“The Ransom of Red Chief” is a short story by O. Henry. It was first published in 1907. The short story deals with a kidnapping, which is not going as well as planned. Instead of making money by receiving the ransom they were asking for, the kidnappers end up paying the boy’s father to take his son back.
This short story is written in a very entertaining way, thus opening it up to a much wider audience. It could appeal to younger readers as well as to older readers.
The main theme of the short story is that things are not always as they seem. Sam and Bill had initially anticipated that it would be easy to make money if they kidnap the son of wealthy parents. However, they soon find out that this is not the case at all, as the father refuses to pay the ransom. Therefore, one could argue that the story is targeting a younger audience in particular, as it contains a valuable lesson about life: one should never rush things or jump to conclusions. Younger generations are often very driven and tend to rush their decisions. Older generations, on the other hand, frequently go through life at a much slower pace, having learned their lesson when they were younger. From an educational point of view, this short story could therefore be seen as a warning to younger people.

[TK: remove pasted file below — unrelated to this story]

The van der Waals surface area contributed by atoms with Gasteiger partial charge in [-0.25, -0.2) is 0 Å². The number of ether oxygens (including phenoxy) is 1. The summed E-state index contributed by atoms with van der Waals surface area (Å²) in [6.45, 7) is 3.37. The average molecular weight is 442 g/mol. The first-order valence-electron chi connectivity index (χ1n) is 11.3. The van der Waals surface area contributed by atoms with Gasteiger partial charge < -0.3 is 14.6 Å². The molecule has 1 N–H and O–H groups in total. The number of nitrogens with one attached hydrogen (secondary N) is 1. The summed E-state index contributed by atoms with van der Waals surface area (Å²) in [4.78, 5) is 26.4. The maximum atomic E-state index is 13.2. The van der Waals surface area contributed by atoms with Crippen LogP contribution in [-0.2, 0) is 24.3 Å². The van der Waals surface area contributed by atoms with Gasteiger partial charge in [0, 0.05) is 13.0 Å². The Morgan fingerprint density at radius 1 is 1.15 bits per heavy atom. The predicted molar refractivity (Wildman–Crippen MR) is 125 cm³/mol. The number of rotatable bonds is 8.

Generally speaking, however, the audience of this short story still remains a very wide audience, spanning across all age groups from youth onwards. The theme of crime, for example, is universal and applicable to all members of society. Through the story the reader clearly learns that there is no point in trying to make money through crime. Had the two kidnappers undertaken a proper job instead, they would have earned money instead of losing it. This is a very universal message.